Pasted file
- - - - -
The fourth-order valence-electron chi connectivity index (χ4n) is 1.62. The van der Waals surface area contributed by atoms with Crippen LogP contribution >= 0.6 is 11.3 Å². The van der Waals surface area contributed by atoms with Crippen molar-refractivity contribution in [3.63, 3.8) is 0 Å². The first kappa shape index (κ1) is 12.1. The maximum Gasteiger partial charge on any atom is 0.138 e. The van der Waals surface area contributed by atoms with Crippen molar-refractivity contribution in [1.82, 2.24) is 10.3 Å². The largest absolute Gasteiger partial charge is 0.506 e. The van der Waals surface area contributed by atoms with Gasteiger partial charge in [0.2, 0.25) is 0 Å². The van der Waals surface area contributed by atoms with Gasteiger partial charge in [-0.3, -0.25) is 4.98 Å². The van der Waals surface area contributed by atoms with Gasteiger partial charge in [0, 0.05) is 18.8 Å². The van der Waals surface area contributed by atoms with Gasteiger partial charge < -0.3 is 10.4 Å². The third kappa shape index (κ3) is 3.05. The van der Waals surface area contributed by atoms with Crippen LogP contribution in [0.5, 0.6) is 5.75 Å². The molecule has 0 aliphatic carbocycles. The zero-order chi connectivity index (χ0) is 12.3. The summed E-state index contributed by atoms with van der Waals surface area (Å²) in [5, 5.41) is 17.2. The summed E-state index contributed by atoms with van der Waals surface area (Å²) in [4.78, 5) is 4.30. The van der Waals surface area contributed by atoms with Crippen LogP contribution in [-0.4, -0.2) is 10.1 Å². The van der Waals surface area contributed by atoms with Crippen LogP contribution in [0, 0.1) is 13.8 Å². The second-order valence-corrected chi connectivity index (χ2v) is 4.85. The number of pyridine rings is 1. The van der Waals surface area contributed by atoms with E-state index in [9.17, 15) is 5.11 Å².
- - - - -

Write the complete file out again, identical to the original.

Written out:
The fourth-order valence-electron chi connectivity index (χ4n) is 1.62. The van der Waals surface area contributed by atoms with Crippen LogP contribution >= 0.6 is 11.3 Å². The van der Waals surface area contributed by atoms with Crippen molar-refractivity contribution in [3.63, 3.8) is 0 Å². The first kappa shape index (κ1) is 12.1. The maximum Gasteiger partial charge on any atom is 0.138 e. The van der Waals surface area contributed by atoms with Crippen molar-refractivity contribution in [1.82, 2.24) is 10.3 Å². The largest absolute Gasteiger partial charge is 0.506 e. The van der Waals surface area contributed by atoms with Gasteiger partial charge in [0.2, 0.25) is 0 Å². The van der Waals surface area contributed by atoms with Gasteiger partial charge in [-0.3, -0.25) is 4.98 Å². The van der Waals surface area contributed by atoms with Gasteiger partial charge in [0, 0.05) is 18.8 Å². The van der Waals surface area contributed by atoms with Gasteiger partial charge < -0.3 is 10.4 Å². The third kappa shape index (κ3) is 3.05. The van der Waals surface area contributed by atoms with Crippen LogP contribution in [0.5, 0.6) is 5.75 Å². The molecule has 0 aliphatic carbocycles. The zero-order chi connectivity index (χ0) is 12.3. The summed E-state index contributed by atoms with van der Waals surface area (Å²) in [5, 5.41) is 17.2. The summed E-state index contributed by atoms with van der Waals surface area (Å²) in [4.78, 5) is 4.30. The van der Waals surface area contributed by atoms with Crippen LogP contribution in [-0.4, -0.2) is 10.1 Å². The van der Waals surface area contributed by atoms with Crippen LogP contribution in [0, 0.1) is 13.8 Å². The second-order valence-corrected chi connectivity index (χ2v) is 4.85. The number of pyridine rings is 1. The van der Waals surface area contributed by atoms with E-state index in [9.17, 15) is 5.11 Å².